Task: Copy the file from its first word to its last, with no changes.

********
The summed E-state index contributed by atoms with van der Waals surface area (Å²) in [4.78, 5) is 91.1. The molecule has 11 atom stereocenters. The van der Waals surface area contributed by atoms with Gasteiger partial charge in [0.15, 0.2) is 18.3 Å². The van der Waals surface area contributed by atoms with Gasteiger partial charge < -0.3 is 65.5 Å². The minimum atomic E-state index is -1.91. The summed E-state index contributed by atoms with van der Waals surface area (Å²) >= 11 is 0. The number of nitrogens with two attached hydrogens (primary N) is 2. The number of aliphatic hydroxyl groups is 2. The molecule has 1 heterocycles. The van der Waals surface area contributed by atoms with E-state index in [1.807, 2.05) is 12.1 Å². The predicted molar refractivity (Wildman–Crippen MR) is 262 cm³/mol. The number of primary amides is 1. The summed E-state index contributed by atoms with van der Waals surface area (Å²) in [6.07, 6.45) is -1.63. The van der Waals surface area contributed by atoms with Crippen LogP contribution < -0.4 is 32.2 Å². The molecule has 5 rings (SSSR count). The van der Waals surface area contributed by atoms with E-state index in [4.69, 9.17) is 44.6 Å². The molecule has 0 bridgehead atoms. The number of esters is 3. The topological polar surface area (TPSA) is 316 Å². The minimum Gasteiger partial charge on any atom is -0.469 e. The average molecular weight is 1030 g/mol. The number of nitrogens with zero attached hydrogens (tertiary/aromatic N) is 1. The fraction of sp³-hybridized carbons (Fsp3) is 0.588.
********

The summed E-state index contributed by atoms with van der Waals surface area (Å²) in [4.78, 5) is 91.1. The molecule has 11 atom stereocenters. The van der Waals surface area contributed by atoms with Gasteiger partial charge in [0.15, 0.2) is 18.3 Å². The van der Waals surface area contributed by atoms with Gasteiger partial charge < -0.3 is 65.5 Å². The minimum atomic E-state index is -1.91. The summed E-state index contributed by atoms with van der Waals surface area (Å²) >= 11 is 0. The number of nitrogens with two attached hydrogens (primary N) is 2. The number of aliphatic hydroxyl groups is 2. The molecule has 1 heterocycles. The van der Waals surface area contributed by atoms with E-state index in [1.807, 2.05) is 12.1 Å². The predicted molar refractivity (Wildman–Crippen MR) is 262 cm³/mol. The number of primary amides is 1. The summed E-state index contributed by atoms with van der Waals surface area (Å²) in [6.07, 6.45) is -1.63. The van der Waals surface area contributed by atoms with Crippen LogP contribution < -0.4 is 32.2 Å². The molecule has 5 rings (SSSR count). The van der Waals surface area contributed by atoms with E-state index in [4.69, 9.17) is 44.6 Å². The molecule has 0 bridgehead atoms. The number of esters is 3. The topological polar surface area (TPSA) is 316 Å². The minimum Gasteiger partial charge on any atom is -0.469 e. The average molecular weight is 1030 g/mol. The number of nitrogens with zero attached hydrogens (tertiary/aromatic N) is 1. The fraction of sp³-hybridized carbons (Fsp3) is 0.588.